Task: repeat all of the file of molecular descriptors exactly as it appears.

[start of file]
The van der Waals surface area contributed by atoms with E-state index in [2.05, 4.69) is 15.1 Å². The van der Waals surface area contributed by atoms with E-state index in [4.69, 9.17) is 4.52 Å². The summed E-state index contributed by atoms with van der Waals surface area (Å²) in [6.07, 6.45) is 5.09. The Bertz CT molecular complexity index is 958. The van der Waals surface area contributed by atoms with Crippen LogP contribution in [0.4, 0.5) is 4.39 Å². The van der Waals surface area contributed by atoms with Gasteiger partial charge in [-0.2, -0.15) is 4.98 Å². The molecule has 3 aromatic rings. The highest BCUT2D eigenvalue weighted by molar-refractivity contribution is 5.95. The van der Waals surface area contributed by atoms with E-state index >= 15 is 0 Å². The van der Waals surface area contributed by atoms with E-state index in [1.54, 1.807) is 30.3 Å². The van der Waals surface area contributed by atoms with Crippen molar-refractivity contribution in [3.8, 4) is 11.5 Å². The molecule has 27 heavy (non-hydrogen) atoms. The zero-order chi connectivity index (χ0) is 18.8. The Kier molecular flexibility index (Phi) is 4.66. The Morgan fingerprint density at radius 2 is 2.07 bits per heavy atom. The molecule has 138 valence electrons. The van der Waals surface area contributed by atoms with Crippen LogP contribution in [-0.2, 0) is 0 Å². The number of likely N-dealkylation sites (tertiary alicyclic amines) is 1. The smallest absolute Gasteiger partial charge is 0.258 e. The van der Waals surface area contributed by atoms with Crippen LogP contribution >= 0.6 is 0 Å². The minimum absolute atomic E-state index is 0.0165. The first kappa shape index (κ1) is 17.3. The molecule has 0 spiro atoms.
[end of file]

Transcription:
The van der Waals surface area contributed by atoms with E-state index in [2.05, 4.69) is 15.1 Å². The van der Waals surface area contributed by atoms with E-state index in [4.69, 9.17) is 4.52 Å². The summed E-state index contributed by atoms with van der Waals surface area (Å²) in [6.07, 6.45) is 5.09. The Bertz CT molecular complexity index is 958. The van der Waals surface area contributed by atoms with Crippen LogP contribution in [0.4, 0.5) is 4.39 Å². The van der Waals surface area contributed by atoms with Gasteiger partial charge in [-0.2, -0.15) is 4.98 Å². The molecule has 3 aromatic rings. The highest BCUT2D eigenvalue weighted by molar-refractivity contribution is 5.95. The van der Waals surface area contributed by atoms with E-state index >= 15 is 0 Å². The van der Waals surface area contributed by atoms with E-state index in [1.54, 1.807) is 30.3 Å². The van der Waals surface area contributed by atoms with Crippen molar-refractivity contribution in [3.8, 4) is 11.5 Å². The molecule has 27 heavy (non-hydrogen) atoms. The zero-order chi connectivity index (χ0) is 18.8. The Kier molecular flexibility index (Phi) is 4.66. The Morgan fingerprint density at radius 2 is 2.07 bits per heavy atom. The molecule has 138 valence electrons. The van der Waals surface area contributed by atoms with Crippen LogP contribution in [-0.2, 0) is 0 Å². The number of likely N-dealkylation sites (tertiary alicyclic amines) is 1. The smallest absolute Gasteiger partial charge is 0.258 e. The van der Waals surface area contributed by atoms with Crippen LogP contribution >= 0.6 is 0 Å². The minimum absolute atomic E-state index is 0.0165. The first kappa shape index (κ1) is 17.3. The molecule has 0 spiro atoms.